As per a recent report, a Mumbai man named Ashok Kurmi has found a different way to spread joy. Considering the pandemic, Ashok dressed up as Santa Claus and distributed face masks and carried out a sanitization in his city to spread awareness. What a brilliant idea that is! The Samaritan was spotted in Rani Lakshmi Chowk while distributing masks to passers by. Not only this, he also distributed face masks and hand sanitizers to the homeless and needy children. No wonder why his actions are hitting the headlines. Salute Ashok!

4. Pandemic’s impact on Christmas: Travel restrictions, no meetups, gatherings

This holiday season, health officials are urging families to celebrate at home with the people who live in their households. While that message and fears over contracting Covid-19 are making an impact, millions of people still plan to travel for the holidays.

US’s top infectious disease expert Dr Anthony Fauci said recently said that the US is heading into a difficult period of the coronavirus pandemic. He suggested that the current restrictions and travel advisories will be necessary for the Christmas holiday season. Well, this is true for the entire world. Yes, there is massive pandemic weariness and fatigue amongst us. But we cannot loosen up our precautionary measures. Rather maintain all the guidelines we have been following since 2020 began.

“What we expect, unfortunately, as we go for the next couple of weeks into December, is that we might see a surge superimposed on the surge we are already in,” Fauci said in an interview with NBC’s “Meet the Press”. “I don’t want to frighten people, except to say it is not too late to do something about this.” Similarly, there have been prohibitions on various events, concerts and gatherings. At most 50 people at any such program can get together with proper social distancing norms followed.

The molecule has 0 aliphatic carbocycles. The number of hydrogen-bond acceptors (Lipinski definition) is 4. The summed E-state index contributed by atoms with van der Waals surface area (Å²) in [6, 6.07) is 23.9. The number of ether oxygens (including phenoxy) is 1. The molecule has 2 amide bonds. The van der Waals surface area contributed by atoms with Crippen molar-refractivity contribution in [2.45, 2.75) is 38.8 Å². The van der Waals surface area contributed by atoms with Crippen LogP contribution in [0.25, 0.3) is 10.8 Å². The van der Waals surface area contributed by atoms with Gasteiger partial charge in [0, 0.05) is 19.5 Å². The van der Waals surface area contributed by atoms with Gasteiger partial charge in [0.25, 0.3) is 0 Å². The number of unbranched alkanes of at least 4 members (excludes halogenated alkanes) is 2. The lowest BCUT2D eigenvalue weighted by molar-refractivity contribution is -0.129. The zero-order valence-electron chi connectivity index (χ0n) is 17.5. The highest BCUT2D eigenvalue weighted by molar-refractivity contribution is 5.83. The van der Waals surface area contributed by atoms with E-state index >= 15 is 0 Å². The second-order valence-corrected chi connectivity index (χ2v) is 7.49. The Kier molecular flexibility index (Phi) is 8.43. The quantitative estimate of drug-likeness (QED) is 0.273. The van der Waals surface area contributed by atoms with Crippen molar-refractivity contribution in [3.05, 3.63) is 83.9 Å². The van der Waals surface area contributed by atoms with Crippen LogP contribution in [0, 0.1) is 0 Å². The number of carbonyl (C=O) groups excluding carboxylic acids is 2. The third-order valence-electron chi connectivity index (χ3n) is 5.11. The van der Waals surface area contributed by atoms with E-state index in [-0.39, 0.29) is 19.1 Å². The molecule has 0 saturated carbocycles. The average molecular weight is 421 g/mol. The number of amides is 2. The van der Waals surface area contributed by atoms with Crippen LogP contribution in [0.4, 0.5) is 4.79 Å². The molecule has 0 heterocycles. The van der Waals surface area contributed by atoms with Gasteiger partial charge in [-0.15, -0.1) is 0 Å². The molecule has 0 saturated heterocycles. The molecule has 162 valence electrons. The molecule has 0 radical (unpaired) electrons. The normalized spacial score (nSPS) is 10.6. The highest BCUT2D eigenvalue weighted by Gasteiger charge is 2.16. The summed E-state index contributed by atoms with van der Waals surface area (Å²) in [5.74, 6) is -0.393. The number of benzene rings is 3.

5. Pray for a better 2021, wait for vaccine

The pandemic has taught us many important things. From rethinking office flow to virtual care services to cash reserves—the ongoing pandemic has already taught doctors of optometry lessons to last a lifetime. Firstly, the world is connected like never before. Even the most crucial tasks at the work front are being done online. This we never could imagine before. Secondly, our awareness about our own health and hygiene has increased enormously. We have also learned to extend extra care to our elderly members of the family. Washing hands, staying clean and keeping our surroundings clear actually works wonderfully.

Thirdly, we have learned to take care of our environment as well. Remember the clear blue sky in Delhi during early lockdown days? Fourthly, we no longer take our lives for granted.

And while social (physical) distancing experiment has been illuminating in the other direction—we want to get away from that part—we might be smarter in the future about how we interact. But hopefully we’ll also feel a new sense of appreciation if and when we do get to act normal again. And hopefully that, and the other lessons we pull from this over time, will stick around for a long time. The pandemic’s impact on Christmas is huge. So taking insights from all these lessons, this year’s Christmas prayers will be all about a better 2021.